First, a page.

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Here’s how to harness your rage – and maybe even make it work to your advantage.

1. You are risking your health

1. You are risking your health
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Life’s annoyances can affect your wellbeing if they go unaddressed. Studies have found that people who rate high on tests for anger are at an increased risk for high blood pressure and heart disease. (If you are struggling, try these 17 steps to get high blood pressure under control.)

2. Why so angry?

2. Why so angry?
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To process anger in a healthy way, Todd Kashdan, a psychology professor at George Mason University in Virginia, recommends that you attempt to understand why you feel upset. Without pinpointing why you’re angry, he says, “you can’t get a foothold to figure out what your body is mobilising to do.”

3. Anger as motivator

3. Anger as motivator
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When harnessed properly, anger can be a motivator. Frustration can drive us to choose a novel path while problem solving, or to become focused and committed – taking up a new political cause, for example.

4. Negotiating

4. Negotiating
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Frustration may also be useful in negotiations. Anger can signal that you are done conceding, says Russell Cropanzano, a professor of management and entrepreneurship at the University of Colorado’s Leeds School of Business. But watch how you express it – raising your voice during a debate may be helpful, but the same tactic could potentially undermine collaborative work. Try these 13 negotiating tips to help you get the best outcome.

5. Vexation has its limits

5. Vexation has its limits
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Kashdan recommends thinking of anger as a vehicle speedometer, where 10 km/h is irritation and 100 km/h is blind rage. Speed limits are a measure of effectiveness – momentary annoyance during a negotiation might be useful, but rage seldom is. And speaking of rage, how would you react in these 7 real-world scenarios designed to stretch your patience?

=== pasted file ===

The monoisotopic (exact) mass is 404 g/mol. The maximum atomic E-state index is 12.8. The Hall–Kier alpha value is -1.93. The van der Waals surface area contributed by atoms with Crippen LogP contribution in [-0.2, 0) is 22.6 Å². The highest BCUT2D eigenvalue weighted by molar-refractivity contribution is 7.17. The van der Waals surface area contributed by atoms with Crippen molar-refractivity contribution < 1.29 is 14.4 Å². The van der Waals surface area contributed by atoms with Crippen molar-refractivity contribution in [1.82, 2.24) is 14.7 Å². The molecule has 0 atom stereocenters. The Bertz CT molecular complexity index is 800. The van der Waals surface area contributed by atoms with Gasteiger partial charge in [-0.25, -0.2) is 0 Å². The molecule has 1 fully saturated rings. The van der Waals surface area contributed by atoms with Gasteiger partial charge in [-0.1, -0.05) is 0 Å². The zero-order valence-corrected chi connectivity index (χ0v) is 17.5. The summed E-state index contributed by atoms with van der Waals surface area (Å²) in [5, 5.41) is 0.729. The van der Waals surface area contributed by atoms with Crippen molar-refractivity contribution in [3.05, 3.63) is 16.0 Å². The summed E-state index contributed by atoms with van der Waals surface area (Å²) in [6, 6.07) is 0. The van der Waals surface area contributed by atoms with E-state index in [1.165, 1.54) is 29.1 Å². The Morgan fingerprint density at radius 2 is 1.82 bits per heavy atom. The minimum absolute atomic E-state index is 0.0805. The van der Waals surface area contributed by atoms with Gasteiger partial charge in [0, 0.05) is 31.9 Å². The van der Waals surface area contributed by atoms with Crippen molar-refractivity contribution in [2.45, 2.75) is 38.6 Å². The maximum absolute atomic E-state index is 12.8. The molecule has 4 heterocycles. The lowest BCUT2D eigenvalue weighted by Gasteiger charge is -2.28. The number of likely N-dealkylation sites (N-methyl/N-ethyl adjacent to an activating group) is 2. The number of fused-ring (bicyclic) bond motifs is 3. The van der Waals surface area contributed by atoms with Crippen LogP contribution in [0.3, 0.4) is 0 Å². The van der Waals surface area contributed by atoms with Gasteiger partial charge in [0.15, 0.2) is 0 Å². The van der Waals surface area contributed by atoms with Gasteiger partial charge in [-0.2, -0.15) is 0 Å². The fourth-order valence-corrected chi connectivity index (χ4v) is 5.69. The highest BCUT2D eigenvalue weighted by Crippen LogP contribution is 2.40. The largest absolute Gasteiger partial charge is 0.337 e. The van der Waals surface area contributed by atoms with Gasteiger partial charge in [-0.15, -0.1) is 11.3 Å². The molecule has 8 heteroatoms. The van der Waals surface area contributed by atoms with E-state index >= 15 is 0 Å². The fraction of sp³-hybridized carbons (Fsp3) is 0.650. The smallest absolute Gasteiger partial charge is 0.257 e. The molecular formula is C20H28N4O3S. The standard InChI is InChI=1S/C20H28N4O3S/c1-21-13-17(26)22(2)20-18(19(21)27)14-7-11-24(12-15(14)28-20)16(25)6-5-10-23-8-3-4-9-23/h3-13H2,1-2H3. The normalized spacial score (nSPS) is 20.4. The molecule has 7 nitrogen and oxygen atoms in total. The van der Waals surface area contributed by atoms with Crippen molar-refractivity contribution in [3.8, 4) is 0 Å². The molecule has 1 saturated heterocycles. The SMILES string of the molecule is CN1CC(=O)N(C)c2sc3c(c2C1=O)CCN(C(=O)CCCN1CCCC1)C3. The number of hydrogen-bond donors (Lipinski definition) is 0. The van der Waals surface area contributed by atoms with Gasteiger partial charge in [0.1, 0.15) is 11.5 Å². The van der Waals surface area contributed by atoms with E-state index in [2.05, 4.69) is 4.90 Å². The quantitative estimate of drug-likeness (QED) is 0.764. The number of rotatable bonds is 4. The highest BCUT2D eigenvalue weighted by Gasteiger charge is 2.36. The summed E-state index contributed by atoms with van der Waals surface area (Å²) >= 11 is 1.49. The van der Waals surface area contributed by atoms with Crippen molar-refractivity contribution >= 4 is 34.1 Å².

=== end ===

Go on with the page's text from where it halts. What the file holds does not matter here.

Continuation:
6. Don't overuse it

6. Don't overuse it
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If you use anger as a tool too often, people will learn to avoid you. While others may offer small amounts of time and effort to keep your temper from erupting, you’ll miss out on their best contributions.

7. Make anger the last step

7. Make anger the last step
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If you get into a disagreement with someone, pause for a moment and try to understand that person’s point of view, then look for a mutually beneficial solution. “Once you become angry,” Cropanzano points out, “your thinking gets too narrow.”

8. Deep breaths

8. Deep breaths
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To bring anger down a notch or two, the American Psychological Association recommends practising deep breathing. Focus on inhaling and exhaling, and picture your breath travelling to your diaphragm. But whatever you do, don’t be tempted to punch a pillow.

9. Music soothes

9. Music soothes
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Create a playlist of your favourite music to help you relax in difficult situations. Kashdan says different genres work for different people. He suggests listening when you feel agitated in order to curb anger. Here are some more ideas that may help you to relax.

10. Up your game

10. Up your game
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Keep disagreements from turning into fights by improving your communication skills. Avoid cutting others off or using accusatory adverbs such as ‘always’ and ‘never’.

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